Like a child with a high time preference who desperately wants a marshmallow, I couldn’t wait. I finished Winslow’s Cartel Trilogy last night (read it!) and gave in. I was going to wait until I’d finished Slate Star Codex Abridged. I didn’t. Couldn’t. I caved and got myself five new Kindle reads. Hence; NBD.
New. Book. Day.
I’m still making my way through the Little Black Classics–most recently, number thirteen, John Keats–but I prefer to read these slowly, on empty mornings. Unfortunately, due to a mixture of internally and externally imposed constraints, these are not particularly regular. So, to supplement the LBCs and SSCA, I have:
- The Logician and the Engineer by Paul Nahin:
The tale of Claude Shannon and George Boole. Meant to provide some historical context to the Fundamentals of Computing course I’m taking, as well as help me more fully understand Boolean logic and the boring edge.
- Winner Takes All by Anand Giriharadas:
Recommended by a friend. I’m expecting more than a tract against wealth inequality and exploitation, however. I’m looking for some insight into the mechanisms of these undeniable properties of modern society.
- Death in Spring by Merce Rodoreda:
Coming off Winslow’s trilogy, I wanted something less epic but with a similar intensity. A smaller story. This seems to be that. I don’t know much about 1920s Catalan, nor what it is like to come of age there. But by all accounts, Rodoreda is rated an incredible guide.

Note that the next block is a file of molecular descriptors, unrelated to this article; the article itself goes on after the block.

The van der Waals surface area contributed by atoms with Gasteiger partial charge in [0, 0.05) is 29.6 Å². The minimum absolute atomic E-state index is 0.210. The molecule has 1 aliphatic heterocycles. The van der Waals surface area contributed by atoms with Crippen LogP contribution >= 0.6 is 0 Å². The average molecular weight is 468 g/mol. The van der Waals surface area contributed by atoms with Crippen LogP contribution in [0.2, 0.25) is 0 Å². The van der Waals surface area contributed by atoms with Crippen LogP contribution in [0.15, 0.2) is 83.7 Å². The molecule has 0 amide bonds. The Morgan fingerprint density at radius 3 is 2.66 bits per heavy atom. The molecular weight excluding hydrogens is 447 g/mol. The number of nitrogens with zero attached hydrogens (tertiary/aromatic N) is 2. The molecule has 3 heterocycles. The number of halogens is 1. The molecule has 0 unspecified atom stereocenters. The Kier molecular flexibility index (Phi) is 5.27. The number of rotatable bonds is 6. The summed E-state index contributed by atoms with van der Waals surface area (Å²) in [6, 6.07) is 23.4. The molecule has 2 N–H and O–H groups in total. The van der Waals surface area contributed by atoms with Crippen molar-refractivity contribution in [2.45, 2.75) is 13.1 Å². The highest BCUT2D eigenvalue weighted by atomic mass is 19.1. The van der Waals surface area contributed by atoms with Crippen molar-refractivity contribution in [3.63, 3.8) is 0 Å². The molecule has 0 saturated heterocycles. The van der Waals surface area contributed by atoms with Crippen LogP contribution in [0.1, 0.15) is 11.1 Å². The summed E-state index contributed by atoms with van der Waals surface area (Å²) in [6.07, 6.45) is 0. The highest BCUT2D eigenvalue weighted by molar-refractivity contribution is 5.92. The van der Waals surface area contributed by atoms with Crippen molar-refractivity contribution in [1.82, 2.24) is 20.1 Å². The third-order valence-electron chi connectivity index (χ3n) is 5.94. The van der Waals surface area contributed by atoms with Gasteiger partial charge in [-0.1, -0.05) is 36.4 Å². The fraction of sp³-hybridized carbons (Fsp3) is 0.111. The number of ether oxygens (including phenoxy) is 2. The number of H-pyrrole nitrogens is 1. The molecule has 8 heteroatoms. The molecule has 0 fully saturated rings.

- Cage of Souls by Adrian Tchaikovsky:
I’ve read both Children of Time and Children of Ruin. Both were exquisite, which means my expectations are high for Cage of Souls. Set on a dying, decaying, desolate Earth, it’s a story of humanity.
- Weird of Hali I: Innsmouth by John Michael Greer:
Fantasy is perhaps my favourite genre. And who better to write it than an actual scholar of magic and the occult. Disclosure: I have no idea what to expect beyond elements of Lovecraftian horror.
At times, it feels like the practice of reading is hard-coded into my DNA. Books–or, more accurately, the people that write them–have given me so much. Changed me in countless, incomprehensible ways. I have faith that the above will continue to catalyse my ongoing, never-ending metamorphosis…